1876-1916 American novelist

A sailor, gold-seeker in the Klondike Gold Rush and war correspondent, he created romantic yet realistic and often brutal fiction.

He was born in San Francisco. His mother was a music teacher and spiritualist. Little is known about his biological father. His mother then married a civil war vetran, John London. Jack spent his boyhood in Oakland and the farms nearby. Every plan his parents hatched for making money failed. They ended up in a series of poor houses in and around Oakland. Jack worked for a time as a newsboy and as he got older, in a cannery. In 1893, at the age of 17, he set off on a 7 month stint on a Sealing ship called the "Sophie Sutherland". This cruise proved to be an education in and of itself. From this experience, he drew the material to write the first story he got published about a typhoon off Japan. It also gave him the reality for his most famous work, The Sea-Wolf.

He was extremely hard working and prolific as a writer, having produced stories, articles, jokes, ballads, light plays, sonnets, anecdotes and novels. He wrote for many publications, including Cosmopolitan Magazine, Harper's Monthly, The Metropolitan Magazine, Overland Monthly, The Saturday Evening Post, and many others.

Among his many popular novels are:

Classic Short Stories he wrote include:

A socialist, London expressed his views in many tracts and in several novels, e.g., The Iron Heel 1907. In later years he was beset by alcoholism and financial problems, and he committed suicide.

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Sources: www.jacklondon.com/ London, Jack, "The Sea-Wolf and Other Stories", Penguin Books, London, 1989 Last Updated 04.15.04

Born John Griffith Chaney in San Francisco, London was the son of an astrologer who deserted his family. He quit school at the age of 14 and spent the next decade wandering North America and the Pacific. He went to Japan as a sailor, rode the rails in America as a hobo, spent time in jail for vagrancy, and headed to the Klondike during the gold rush.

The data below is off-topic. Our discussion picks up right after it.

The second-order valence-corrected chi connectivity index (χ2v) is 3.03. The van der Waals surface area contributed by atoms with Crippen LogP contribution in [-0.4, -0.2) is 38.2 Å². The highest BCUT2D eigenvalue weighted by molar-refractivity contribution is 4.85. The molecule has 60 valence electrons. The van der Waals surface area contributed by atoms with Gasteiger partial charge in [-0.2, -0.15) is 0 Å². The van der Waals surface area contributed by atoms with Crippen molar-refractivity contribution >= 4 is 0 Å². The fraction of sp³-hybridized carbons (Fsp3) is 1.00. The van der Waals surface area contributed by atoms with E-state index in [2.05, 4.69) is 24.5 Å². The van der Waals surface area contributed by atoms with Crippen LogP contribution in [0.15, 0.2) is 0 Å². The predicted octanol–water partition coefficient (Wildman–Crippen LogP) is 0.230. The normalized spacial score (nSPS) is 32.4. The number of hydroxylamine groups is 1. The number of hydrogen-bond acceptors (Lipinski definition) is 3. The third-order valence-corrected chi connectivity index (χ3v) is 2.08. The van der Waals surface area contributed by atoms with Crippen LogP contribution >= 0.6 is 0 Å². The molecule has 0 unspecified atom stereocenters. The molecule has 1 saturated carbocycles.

Determined to make a living as a writer, he approached it as a trade, and found his way into print with his tales of Alaska. His novel Martin Eden (1909) describes the determined and disillusioning uphill climb he made out of the "Social Pit" from poverty to society. London hit the big time with the success of The Call of the Wild in 1903 and became the highest paid writer in the United States. Still, London was no spendthrift, and had to write for money for the rest of his life.

Thought of by many as a mere adventure writer, the best of his realistic and often horrifyingly blunt cautionary tales of the wilderness only rarely descend into sentimentality. His most interesting works explore the gray area between civilization and the wild, chronicling the adventures and self-discovery of protagonists like Martin Eden and Buck in Call of the Wild who straddle the boundary between both worlds. London’s experiences with poverty, toil, and prison made him a militant socialist, and his ideas informed much of his work, especially his nonfiction and journalistic writing. His book The Iron Heel (1908) is a chilling prophecy of fascist tyranny.

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